CBP112 (SEQ ID NO: 1)
XENEGSTQAATSSNMAKTEHRKAAKQVVDE
CBP90 (SEQ ID NO: 2)
AREFSLEKTR
CBP84 (SEQ ID NO: 3)
XREFSLEKTRNIGIMAHVDAGKT
CBP80 (SEQ ID NO: 4)
XKXXWQXKQYLKEDGSQAANEXVFDTA
CBP78 (SEQ ID NO: 5)
QKIIGIDLGTTNSAVAVLEGTESKIIANPE
CBP70 (SEQ ID NO: 6)
XXXEVAKXSQDTTTAS
CBP60 (SEQ ID NO: 7)
XNERVKIVATLGPAVEGRG
CBP50 (SEQ ID NO: 8)
XIIXXVYAREVLDSRGNP
CBP112-Int1 (SEQ ID NO: 9)
EDRRNYHPTNTYK
CBP112-Int2 (SEQ ID NO: 10)
XDDQQAEEDYA

None of the sequences had been previously identified, except that CBP84 was 85% identical to Elongation Factor G (EF-G) and CBP50 was similar to enolase.

Example 3 Pneumococcal Choline Binding Proteins Block Adherence

The CBP fraction isolated in Example 1 was used in an adherence assays to determine its effect on pneumococcal adherence to type II lung cells (LC) and endothelial cells of the vasculature (EC) as described in International Patent No. PCT/US95/07209, filed Jun. 6, 1995 by Tuomanen and Cundell, which is specifically incorporated herein by reference in its entirety. The CBP fraction blocked pneumococcal adherence by 45% to LC and 89% to EC in a dose-dependent manner (FIGS. 3 and 4, respectively).

Example 4 The 50KD Choline Binding Protein Mediates Pneumococcal Adhesion

Adherence to extracellular matrix proteins, such as fibronectin (see FIG. 5), affords pathogens with a means to invade injured epithelia. S. pneumoniae is known to adhere to immobilized fibronectin at a site within the C-terminal heparin binding domain [van der Flier, et. al. Infect. Immun. 63:4317-4322(1995)]. Others have reported that this region also binds the leukocyte integrin adhesion receptor α4β1. It has also been demonstrated that vascular cell adhesion molecule-1 (VCAM-1) contains sequences homologous to IIICS that are the active binding sites for α4β1. This Example evaluates, inter alia, if S. pneumoniae, Iike α4β1, cross-recognized fibronectin and VCAM-1.

Adherence of S. pneumoniae to immobilized fibronectin was inhibited 96% by preincubation of the bacteria with recombinant soluble VCAM-1. S. pneumoniae also adhered directly to VCAM-1 coated wells at a density of 75±18 bacteria/0.25 mm2. This represents 6% of the adherence of pneumococci to whole fibronectin. S. pneumoniae adherence specificity was further characterized by evaluating adherence to fragments of the 33 kDa heparin binding domain of fibronectin. Various fragments of the 33 kDa domain were expressed as GST-fusion proteins. The results are shown in FIG. 6. Bacteria adhered about equally to recombinant fragments 33/66, 51, and 15. Further studies using four synthetic peptides based on the III14 region identified the peptide FN5 (WQPPRARI (SEQ ID NO:11)) as able to support adherence of S. pneumoniae (FIG. 7). Antibody to FN5 inhibited adherence of pneumococci to both whole fibronectin and VCAM-1 (92 and 69% respectively). This Example shows that S. pneumoniae binds by similar mechanisms to VCAM-1 and fibronectin, which may provide pneumococci with access to leukocyte trafficking pathways, promoting the progression of disease.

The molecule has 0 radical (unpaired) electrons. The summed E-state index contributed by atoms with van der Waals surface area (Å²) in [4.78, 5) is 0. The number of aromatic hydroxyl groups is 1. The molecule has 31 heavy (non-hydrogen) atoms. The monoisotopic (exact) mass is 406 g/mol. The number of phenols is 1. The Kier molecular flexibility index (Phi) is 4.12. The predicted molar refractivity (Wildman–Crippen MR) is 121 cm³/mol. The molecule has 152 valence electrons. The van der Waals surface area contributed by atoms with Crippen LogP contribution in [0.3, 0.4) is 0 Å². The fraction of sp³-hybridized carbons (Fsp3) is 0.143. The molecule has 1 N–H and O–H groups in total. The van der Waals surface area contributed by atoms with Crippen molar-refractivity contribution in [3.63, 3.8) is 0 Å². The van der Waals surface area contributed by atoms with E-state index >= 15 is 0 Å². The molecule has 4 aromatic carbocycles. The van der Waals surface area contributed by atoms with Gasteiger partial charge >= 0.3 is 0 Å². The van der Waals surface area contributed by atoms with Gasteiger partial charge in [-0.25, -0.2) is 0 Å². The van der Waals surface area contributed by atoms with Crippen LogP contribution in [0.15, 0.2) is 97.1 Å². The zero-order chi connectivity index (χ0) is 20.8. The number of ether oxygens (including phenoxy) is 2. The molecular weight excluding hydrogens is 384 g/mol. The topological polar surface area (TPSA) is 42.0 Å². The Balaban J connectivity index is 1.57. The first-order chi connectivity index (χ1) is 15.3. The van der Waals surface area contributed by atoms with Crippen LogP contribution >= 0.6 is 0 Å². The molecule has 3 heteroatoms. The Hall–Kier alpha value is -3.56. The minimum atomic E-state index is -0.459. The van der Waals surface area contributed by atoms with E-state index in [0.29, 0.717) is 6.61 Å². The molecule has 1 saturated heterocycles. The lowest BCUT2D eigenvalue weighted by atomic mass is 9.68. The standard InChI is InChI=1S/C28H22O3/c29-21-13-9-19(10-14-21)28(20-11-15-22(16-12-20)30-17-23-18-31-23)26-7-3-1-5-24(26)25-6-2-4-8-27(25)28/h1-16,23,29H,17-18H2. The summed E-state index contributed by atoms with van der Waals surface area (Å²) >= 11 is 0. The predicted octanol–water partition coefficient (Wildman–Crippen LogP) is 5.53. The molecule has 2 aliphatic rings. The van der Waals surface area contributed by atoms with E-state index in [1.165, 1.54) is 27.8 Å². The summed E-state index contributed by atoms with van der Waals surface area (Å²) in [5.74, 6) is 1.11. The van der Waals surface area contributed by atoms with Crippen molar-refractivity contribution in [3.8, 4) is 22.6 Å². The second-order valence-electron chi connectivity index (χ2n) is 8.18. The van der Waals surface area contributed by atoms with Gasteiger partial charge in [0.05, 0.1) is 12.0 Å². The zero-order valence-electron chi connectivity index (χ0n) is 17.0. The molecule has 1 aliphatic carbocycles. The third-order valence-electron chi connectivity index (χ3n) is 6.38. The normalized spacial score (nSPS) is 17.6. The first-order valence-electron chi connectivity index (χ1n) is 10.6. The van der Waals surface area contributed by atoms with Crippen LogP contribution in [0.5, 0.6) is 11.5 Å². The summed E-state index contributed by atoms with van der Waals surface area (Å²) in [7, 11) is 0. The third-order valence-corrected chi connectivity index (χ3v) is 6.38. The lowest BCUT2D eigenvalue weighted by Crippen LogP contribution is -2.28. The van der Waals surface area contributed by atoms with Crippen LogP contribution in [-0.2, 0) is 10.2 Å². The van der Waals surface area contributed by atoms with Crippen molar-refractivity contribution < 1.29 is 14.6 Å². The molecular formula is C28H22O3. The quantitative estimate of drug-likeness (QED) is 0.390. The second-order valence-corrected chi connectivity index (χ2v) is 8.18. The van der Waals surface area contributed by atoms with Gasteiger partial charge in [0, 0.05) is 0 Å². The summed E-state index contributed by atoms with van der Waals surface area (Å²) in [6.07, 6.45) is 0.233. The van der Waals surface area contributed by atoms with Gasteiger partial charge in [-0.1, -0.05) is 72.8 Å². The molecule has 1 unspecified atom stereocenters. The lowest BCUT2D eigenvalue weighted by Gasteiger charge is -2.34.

One adhesin on the surface of. S. pneumoniae is the 50 kDa choline binding protein. Preincubation of bacteria in a 10% choline solution, to displace surface proteins bound to choline, resulted in a greater than 50% decrease in binding of pneumococci to fibronectin (FIG. 8). Bacteria grown in the presence of ethanolamine instead of choline, so that they do not display choline binding proteins on their surfaces, failed to find to fibronectin (>85% inhibition)(data not show). Pneumococcal binding was decreased by greater than 95% by 1:10 to 1:5000 dilutions of the anti-choline antibody, TEPC15 (FIG. 9). Preparations of choline binding proteins from S. pneumoniae competitively inhibited the adherence of pneumococci to fibronectin (75-90% inhibition)(data not shown).

To confirm the identity of the protein adhesin on the surface of the pneumococcus, whole cell French Press lysates and preparations of choline binding proteins were separated by SDS-PAGE and blotted to Immobilon PVDF membranes. The membranes were then incubated with a fibronectin solution for several hours. After washing away unbound protein, bound fibronectin was detected by chemiluminescence. A band of approximately 50 kDa was observed in both the whole cell lysate and choline binding protein preparations. Amino-terminal protein sequencing of this band identified this protein as a homolog of the glycolytic enzyme, enolase (2-phospho-D-glycerate hydrolyase). In the 18 amino acid stretch analyzed by the BLAST algorithm, a 16 residue region was shown to have 93% identity (15/16) with the enolase from Bacillus subtilis (FIG. 10).